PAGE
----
Martlesham Heath village green and centre
Martlesham Heath shown within Suffolk
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Martlesham Heath village is situated 6 miles east of Ipswich, in Suffolk, England. This was an ancient area of heathland and latterly the site of Martlesham Heath Airfield. A "new village" was established there in the mid-1970s and this has developed into a modern community, based on a traditional village pattern.
There is evidence of settlement in this area since the Bronze Age, with a number of round barrows surviving to the present. The main community of Martlesham grew up to the north-east, initially on the highest ground, where Martlesham Church is still located, then, later, centring on the point where the main London-to-Yarmouth road crosses the River Finn, a tributary to the Deben.
White's 1844 directory of Suffolk describes Martlesham as "a neat village near the confluence of a rivulet with the Deben" but mentions that the parish includes "a large, sandy, and unenclosed heath, extending about 2 miles S.W., and affording pasturage for numerous herds of sheep and cattle."
Martlesham Heath Airfield
In 1917, the Experimental Aircraft Flight of the Central Flying School was transferred from Upavon, Wiltshire to a site on the heathland at Martlesham and, on 16 January, 1917, Martlesham Heath Airfield was officially opened, as an experimental airfield. The unit was renamed the "Aeroplane Experimental Unit, Royal Flying Corps". After the end of World War I the site continued to be used and was, once again, renamed as the Aeroplane and Armament Experimental Establishment (A&AEE) of the Royal Air Force.
At the outbreak of the Second World War, the A&AEE was removed to a site at Boscombe Down, Wiltshire, owing to the proximity of Martlesham Heath to the East Coast and its vulnerability to enemy attack. The airfield then took on a new role as a base for fighter squadrons defending Britain. Wing Commander (later Group Captain) Douglas Bader, D.S.O., D.F.C. served at Martlesham Heath with 222 and 242 Squadrons, in 1940.
At the end of hostilities, there was no longer a role for Martlesham Heath as an operational RAF airfield and no prospect of the A&AEE returning, but the site was again used for a number of experiments with planes and armaments. However, its use declined in the 1950s, and the airfield was closed in the early 1960s.
Various proposals were put forward for the development of the site, including the proposal that it should become a civil airport. Parts of the old airfield were let out to light industry and storage companies. In 1963 the lease of the site was sold by the Air Ministry to Bradford Property Trust Ltd, for a price of £72,500.
In 1968, the Post Office purchased part of the airfield and surrounding farmland and announced that they would be relocating their Research Department from Dollis Hill to a new centre to be built at Martlesham Heath. The building work took place in the early 1970s and this site has remained as the central research and development facility through the changes that have taken place with the separation of British Telecom from the Post Office and the privatisation of British Telecommunications. In the 1980s, the facility was renamed as BT Labs and was subsequently developed into a high tech business park called Adastral Park in the 1990s.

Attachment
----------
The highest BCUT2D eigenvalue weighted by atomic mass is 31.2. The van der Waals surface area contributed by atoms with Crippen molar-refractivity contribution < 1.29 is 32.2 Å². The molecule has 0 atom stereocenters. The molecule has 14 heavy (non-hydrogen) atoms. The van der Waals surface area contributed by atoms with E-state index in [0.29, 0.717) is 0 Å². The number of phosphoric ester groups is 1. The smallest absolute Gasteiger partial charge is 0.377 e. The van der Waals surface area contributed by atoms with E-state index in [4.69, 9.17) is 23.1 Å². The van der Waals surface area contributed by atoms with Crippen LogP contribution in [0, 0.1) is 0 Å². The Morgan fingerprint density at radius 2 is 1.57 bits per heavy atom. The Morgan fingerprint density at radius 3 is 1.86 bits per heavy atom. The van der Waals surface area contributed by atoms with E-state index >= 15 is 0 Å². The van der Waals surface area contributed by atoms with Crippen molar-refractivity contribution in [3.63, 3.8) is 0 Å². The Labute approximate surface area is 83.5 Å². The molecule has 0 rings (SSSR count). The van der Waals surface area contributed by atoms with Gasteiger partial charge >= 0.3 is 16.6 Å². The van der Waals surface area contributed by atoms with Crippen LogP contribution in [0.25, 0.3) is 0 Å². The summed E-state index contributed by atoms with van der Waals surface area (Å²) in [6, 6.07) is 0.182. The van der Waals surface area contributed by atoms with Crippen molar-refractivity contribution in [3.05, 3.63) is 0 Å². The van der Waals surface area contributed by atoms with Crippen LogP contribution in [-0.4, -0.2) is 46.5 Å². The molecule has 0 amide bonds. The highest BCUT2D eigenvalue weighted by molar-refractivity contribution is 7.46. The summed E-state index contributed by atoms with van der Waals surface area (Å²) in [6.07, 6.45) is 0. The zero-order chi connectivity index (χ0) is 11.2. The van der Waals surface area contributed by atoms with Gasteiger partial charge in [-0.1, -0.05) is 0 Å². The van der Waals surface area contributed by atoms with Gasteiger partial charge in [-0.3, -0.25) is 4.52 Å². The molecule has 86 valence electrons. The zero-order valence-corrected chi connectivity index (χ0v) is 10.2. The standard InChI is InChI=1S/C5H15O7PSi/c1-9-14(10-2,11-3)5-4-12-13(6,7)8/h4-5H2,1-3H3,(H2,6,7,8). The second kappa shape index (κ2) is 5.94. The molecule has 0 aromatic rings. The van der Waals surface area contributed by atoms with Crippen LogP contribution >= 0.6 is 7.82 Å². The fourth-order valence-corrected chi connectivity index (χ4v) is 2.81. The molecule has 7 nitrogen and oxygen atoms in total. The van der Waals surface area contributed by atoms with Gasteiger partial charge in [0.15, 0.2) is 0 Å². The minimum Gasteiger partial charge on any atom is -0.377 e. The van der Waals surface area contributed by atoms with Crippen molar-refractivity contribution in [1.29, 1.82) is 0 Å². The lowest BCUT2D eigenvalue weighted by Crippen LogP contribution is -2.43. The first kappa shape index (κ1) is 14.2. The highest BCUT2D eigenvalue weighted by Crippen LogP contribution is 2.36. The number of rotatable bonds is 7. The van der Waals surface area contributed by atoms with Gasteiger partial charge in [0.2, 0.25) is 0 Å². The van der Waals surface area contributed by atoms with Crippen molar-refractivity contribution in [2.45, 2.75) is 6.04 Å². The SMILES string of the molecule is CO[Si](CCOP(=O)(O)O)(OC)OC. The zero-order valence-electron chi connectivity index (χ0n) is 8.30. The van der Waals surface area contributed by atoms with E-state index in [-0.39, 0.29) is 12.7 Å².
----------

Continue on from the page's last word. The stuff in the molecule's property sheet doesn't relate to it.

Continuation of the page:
In 1972 a proposal was presented by Bradford Property Trust to the Planning Department of the local council to develop a "New Village" of Martlesham Heath, with houses for 3000 people, with associated shops, schools and recreational facilities. This was accepted and has resulted in the development of the present community of Martlesham Heath. The vision of this development was to create a completely new community, but based on a traditional pattern. Hence, the village is centred on a village green, with a pub, church and cricket pavilion. In order to maintain a consistent appearance as a village, homeowners at Martlesham Heath are restricted by covenants which govern changes that they can make to their houses and gardens: for example, residents are prevented from attaching external television aerials to their houses. However, many have erected satellite TV dishes, since these were not foreseen when the covenants were written and are therefore allowed. A cable TV system was built into the development (originally provided by BT but later sold to NTL) which was the best option before satellite, since it was provided at cost price and off-air broadcasts had poor reception.
This area is mostly prosperous, with most homeowners having a higher income than the national average. However, there are a few areas with higher levels of socio-economic deprivation.
The new village of Martlesham Heath is within both the administrative and ecclesiastical Parish of Martlesham
There is no station in Martlesham Heath, but there are several bus services. These are: 63, 64, 65, 66, 70, 70A, 165, 178 and 179.
Services 63, 64, 65, 66, 70, 165 and 178 all go to Ipswich and service 62A, 62B and 66 operate through the evenings.
Services 63, 64, 65, 70A, 165, 178 and 179 all go to Woodbridge and service 62A, 62B operate through the evenings.
- David Dymond and Peter Northeast: A History of Suffolk, Phillimore, 1985. ISBN 0-85033-482-9
- William White: History, Gazetteer, and Directory of Suffolk, 1844
- Gordon Kinsey: Martlesham Heath, Terence Dalton Ltd, 1975. ISBN 0-900963-48-4
- Paul Firman: Martlesham - The Good and Bad Old Days, The Martlesham Monthly, ISBN 0-9542004-0-3
- Suffolk County Council: Martlesham Electoral Division Profile http://www.suffolk.gov.uk/NR/rdonlyres/F3AE2F7D-6C7D-427A-8078-EC8757BAB0C0/202444/52MartleshamElectoralDivisionprofile.pdf extracted June 2001
Media related to Martlesham Heath at Wikimedia Commons